Many countries allow foreign investors to buy property on their soil. This can be attractive to house flippers, as well as buy-and-hold investors, particularly those who buy vacation rentals or, with the help of companies like Ruebush Group, hotel rooms.
Diversification isn’t just limited to asset class any more. With the world smaller than ever thanks to affordable airfare and digital entrepreneurship, diversity of geography matters as well.
Choosing the right country to invest in at the right time is as important as picking the right sector. Investment vehicles like condo hotel rooms open up the opportunity for foreign real estate investment to more demographics than ever.
But it’s not that simple. Nothing stops aspiring foreign real estate investors in their tracks like concern over the tax implications.
Buying property in a foreign country means interfacing with foreign tax law.
Investors wonder if unexpected taxes means that their approach to the mathematics of profit forecasting are all wrong. Will they even end up owing taxes in two countries? Will they lose access to tax advantages of real estate investing they are used to enjoying?
The bottom line is that every country is different. You should seek expert tax advice in the target country as well as your home country when considering buying property abroad. Consider doing so as early in the process as possible. There may be workarounds to help you thrive in even the most draconian taxation systems.
Here are a few things to be aware of when looking at different countries and regions to invest in. NOTE: Laws can and do change every year, so seek professional advice on the current best tax strategy in the relevant country.
American investors do not have to report foreign real estate income, but if they do not, they cannot deduct losses on their taxes.
Americans are required to report income from the sale of a foreign property on a Schedule D. If they open a foreign bank account to help with their investment, they may be required to file Form FinCEN 114, Report of Foreign Bank and Financial Account (FBAR).
Foreign investors who buy American investment property are liable to pay American taxes on the investment income in accordance with the Federal International Real Property Taxation Act (FIRPTA).
This usually requires the filing of a US tax return or accepting 30% withholding of rental income. Citizens of countries with income tax treaties in effect with the US may be able to get reduced withholding. With proper structuring of the business, the burden of FIRPTA can sometimes be avoided or reduced.
FIRPTA also requires 15% withholding of sale profits. Certain US states may have separate obligations.
Effective rental income taxes in the US are 30%; capital gains taxes 15%.
Most European countries do not levy domestic taxes on foreign earnings, but most European countries also have tax treaties with other European nations.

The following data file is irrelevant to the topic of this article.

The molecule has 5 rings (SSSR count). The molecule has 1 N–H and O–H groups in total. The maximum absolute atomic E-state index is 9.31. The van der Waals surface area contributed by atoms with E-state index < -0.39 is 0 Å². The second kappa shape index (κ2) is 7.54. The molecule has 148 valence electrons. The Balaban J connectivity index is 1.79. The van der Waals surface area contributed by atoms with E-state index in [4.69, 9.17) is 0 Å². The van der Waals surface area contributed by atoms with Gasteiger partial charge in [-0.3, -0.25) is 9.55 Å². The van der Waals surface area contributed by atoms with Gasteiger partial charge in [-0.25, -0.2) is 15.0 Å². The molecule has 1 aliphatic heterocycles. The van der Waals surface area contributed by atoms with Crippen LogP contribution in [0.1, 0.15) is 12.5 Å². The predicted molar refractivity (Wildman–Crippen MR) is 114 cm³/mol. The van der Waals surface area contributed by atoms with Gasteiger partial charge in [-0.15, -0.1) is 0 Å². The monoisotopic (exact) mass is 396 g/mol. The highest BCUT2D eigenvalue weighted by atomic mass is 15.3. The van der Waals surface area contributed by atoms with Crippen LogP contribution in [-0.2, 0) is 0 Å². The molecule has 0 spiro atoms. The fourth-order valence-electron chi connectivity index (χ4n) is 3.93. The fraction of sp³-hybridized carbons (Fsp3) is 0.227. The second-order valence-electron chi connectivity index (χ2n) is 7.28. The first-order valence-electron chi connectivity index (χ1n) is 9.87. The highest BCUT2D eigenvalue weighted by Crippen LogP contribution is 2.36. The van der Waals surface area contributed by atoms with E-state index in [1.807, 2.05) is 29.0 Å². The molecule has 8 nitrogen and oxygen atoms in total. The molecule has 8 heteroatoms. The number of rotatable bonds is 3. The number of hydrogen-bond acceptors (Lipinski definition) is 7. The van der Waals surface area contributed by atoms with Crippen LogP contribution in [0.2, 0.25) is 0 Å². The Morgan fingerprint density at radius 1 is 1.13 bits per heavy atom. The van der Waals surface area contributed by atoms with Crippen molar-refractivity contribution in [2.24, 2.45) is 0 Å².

European taxes on rental income and capital gains varies by country. Switzerland has by far the highest effective tax on rental income, at over 48%. Other European countries, including Luxembourg, Cyprus, and Sweden have effective rental income tax rates of 0%.
Finland, France, and Ireland have the highest effective tax rate on capital gains at over 33%, while countries like Romania, Poland, Germany, Croatia, and Italy have effective capital gains taxes of 0%.
Many Asian countries prohibit foreigners from owning property. The exceptions are:
- South Korea
Effective rental income tax rates range from 22.4% in Malaysia to 0% in South Korea. Effective capital gains taxes range from 42% in South Korea 0% in Singapore.
Middle Eastern Investments
The historically-closed Gulf Cooperation Council (GCC) nations have all opened to foreign real estate investment as of the last ten years, albeit with restrictions that make it less profitable than for domestic investors. These nations include Saudi Arabia, Qatar, Bahrain, Kuwait, Oman, and the United Arab Emirates.
Effective rental income tax rates range from 7.5% in Qatar to 0% in Bahrain and Saudi Arabia. Qatar has a 10% effective capital gains tax rate; the others have 0%.
Effective tax rates on rental income in Latin America range from 35% in Chile to just over 2% in Panama. Capital gains taxes range from 30% in Peru to 0% in Costa Rica, Chile, and Ecuador.
The current Georgian real estate registry model is one of the most modern, effective, and successful around the world.
You can register real estate with just your passport in a single business day. In fact, the process takes about 15 minutes total, and will cost you a flat fee of around 60$ (depending on GEL to USD exchange rate).
The Georgian tax system is one of the simplest ones globally, with only 6 types of tax in total. Among them, the real estate tax amounts to a maximum of 1% yearly, while rental income is taxed at 5%.
Ruebush Hospitality Group properties average about 12-15% yearly return on investment. We are happy to provide our clients with appropriate legal and tax advice during their purchase.
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